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In Alice Elliott Dark’s second novel, “Fellowship Point”, Agnes Lee and Polly Wister have been friends for about 80 years. Their intertwined families own homes on a Maine peninsula, and part of the book’s drama stems from their efforts to preserve the land and keep it out of the hands of developers.
“The issue of land, land ownership, land conservation has always been of great interest to me,” Dark says in this week’s podcast. “I got there pretty quickly as I developed this story. I decided I wanted to write something like a 19th-century-style novel, and I wanted it to be modern. Women didn’t own land in the 19th century. They didn’t make decisions about the land, even if they owned it, and having women landowners deal with these issues seemed to me like a modern version of a great older novel. 19th century old.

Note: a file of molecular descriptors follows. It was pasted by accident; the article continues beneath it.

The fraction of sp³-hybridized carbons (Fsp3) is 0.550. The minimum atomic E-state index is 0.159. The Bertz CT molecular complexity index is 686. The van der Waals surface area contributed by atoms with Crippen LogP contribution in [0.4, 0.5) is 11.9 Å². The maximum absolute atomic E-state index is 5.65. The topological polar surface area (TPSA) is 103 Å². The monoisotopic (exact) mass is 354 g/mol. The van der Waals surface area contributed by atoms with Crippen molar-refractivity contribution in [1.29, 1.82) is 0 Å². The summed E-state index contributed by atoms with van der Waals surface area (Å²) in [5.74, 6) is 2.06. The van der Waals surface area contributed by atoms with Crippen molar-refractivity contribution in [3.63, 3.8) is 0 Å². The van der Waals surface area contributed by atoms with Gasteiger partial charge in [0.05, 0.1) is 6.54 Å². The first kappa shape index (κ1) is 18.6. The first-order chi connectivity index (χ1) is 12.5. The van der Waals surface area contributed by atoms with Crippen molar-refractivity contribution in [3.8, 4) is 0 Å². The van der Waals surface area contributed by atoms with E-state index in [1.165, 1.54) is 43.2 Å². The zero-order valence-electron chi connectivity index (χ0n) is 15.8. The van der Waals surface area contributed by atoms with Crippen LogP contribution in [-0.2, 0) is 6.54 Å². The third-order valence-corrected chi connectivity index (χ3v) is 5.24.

Katherine Chen visits the podcast to discuss her new novel, “Joan,” which imagines Joan of Arc as a born fighter who becomes a vengeful warrior.
“I think the central image that fascinates us with Joan of Arc all these years later is the mental image of a woman in armor on horseback going off to war,” Chen says. “I think that image keeps us captivated to this day because it’s as startling and surprising as it is empowering.” We also remain captivated, says Chen, by the “sheer improbability” of Joan’s story.
Also on this week’s episode, Elizabeth Harris has some news about librarians caught up in the culture war over banned books; and Elisabeth Egan and MJ Franklin talk about what they read. John Williams is the host.
Here are the books discussed in this week’s “What We’re Reading”:
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